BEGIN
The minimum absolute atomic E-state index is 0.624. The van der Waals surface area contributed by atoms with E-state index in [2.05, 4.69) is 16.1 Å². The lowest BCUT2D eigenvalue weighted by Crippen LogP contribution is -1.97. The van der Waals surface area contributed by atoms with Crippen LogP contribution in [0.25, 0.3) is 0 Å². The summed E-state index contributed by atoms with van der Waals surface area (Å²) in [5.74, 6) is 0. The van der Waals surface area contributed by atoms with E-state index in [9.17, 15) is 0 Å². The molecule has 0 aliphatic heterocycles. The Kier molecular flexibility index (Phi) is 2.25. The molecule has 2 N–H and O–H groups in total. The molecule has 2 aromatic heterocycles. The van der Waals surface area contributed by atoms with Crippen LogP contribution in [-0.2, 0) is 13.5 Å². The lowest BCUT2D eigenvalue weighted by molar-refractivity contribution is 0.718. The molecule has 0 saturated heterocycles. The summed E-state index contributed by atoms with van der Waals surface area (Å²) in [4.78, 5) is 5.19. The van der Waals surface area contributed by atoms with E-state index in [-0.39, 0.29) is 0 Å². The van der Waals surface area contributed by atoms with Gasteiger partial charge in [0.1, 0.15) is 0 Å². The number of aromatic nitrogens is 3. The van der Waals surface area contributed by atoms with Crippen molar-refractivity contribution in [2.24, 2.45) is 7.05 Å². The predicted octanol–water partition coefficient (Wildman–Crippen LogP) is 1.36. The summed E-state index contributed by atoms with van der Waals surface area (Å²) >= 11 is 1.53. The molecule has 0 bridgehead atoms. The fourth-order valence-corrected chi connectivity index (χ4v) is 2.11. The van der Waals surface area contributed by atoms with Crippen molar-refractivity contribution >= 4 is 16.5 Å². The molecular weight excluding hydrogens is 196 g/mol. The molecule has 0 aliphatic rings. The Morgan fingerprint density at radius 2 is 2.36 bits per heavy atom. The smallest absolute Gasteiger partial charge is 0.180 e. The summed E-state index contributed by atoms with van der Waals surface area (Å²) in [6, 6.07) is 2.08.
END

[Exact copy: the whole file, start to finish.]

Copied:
The minimum absolute atomic E-state index is 0.624. The van der Waals surface area contributed by atoms with E-state index in [2.05, 4.69) is 16.1 Å². The lowest BCUT2D eigenvalue weighted by Crippen LogP contribution is -1.97. The van der Waals surface area contributed by atoms with Crippen LogP contribution in [0.25, 0.3) is 0 Å². The summed E-state index contributed by atoms with van der Waals surface area (Å²) in [5.74, 6) is 0. The van der Waals surface area contributed by atoms with E-state index in [9.17, 15) is 0 Å². The molecule has 0 aliphatic heterocycles. The Kier molecular flexibility index (Phi) is 2.25. The molecule has 2 N–H and O–H groups in total. The molecule has 2 aromatic heterocycles. The van der Waals surface area contributed by atoms with Crippen LogP contribution in [-0.2, 0) is 13.5 Å². The lowest BCUT2D eigenvalue weighted by molar-refractivity contribution is 0.718. The molecule has 0 saturated heterocycles. The summed E-state index contributed by atoms with van der Waals surface area (Å²) in [4.78, 5) is 5.19. The van der Waals surface area contributed by atoms with E-state index in [-0.39, 0.29) is 0 Å². The van der Waals surface area contributed by atoms with Gasteiger partial charge in [0.1, 0.15) is 0 Å². The number of aromatic nitrogens is 3. The van der Waals surface area contributed by atoms with Crippen molar-refractivity contribution in [2.24, 2.45) is 7.05 Å². The predicted octanol–water partition coefficient (Wildman–Crippen LogP) is 1.36. The summed E-state index contributed by atoms with van der Waals surface area (Å²) >= 11 is 1.53. The molecule has 0 bridgehead atoms. The fourth-order valence-corrected chi connectivity index (χ4v) is 2.11. The van der Waals surface area contributed by atoms with Crippen molar-refractivity contribution >= 4 is 16.5 Å². The molecular weight excluding hydrogens is 196 g/mol. The molecule has 0 aliphatic rings. The Morgan fingerprint density at radius 2 is 2.36 bits per heavy atom. The smallest absolute Gasteiger partial charge is 0.180 e. The summed E-state index contributed by atoms with van der Waals surface area (Å²) in [6, 6.07) is 2.08.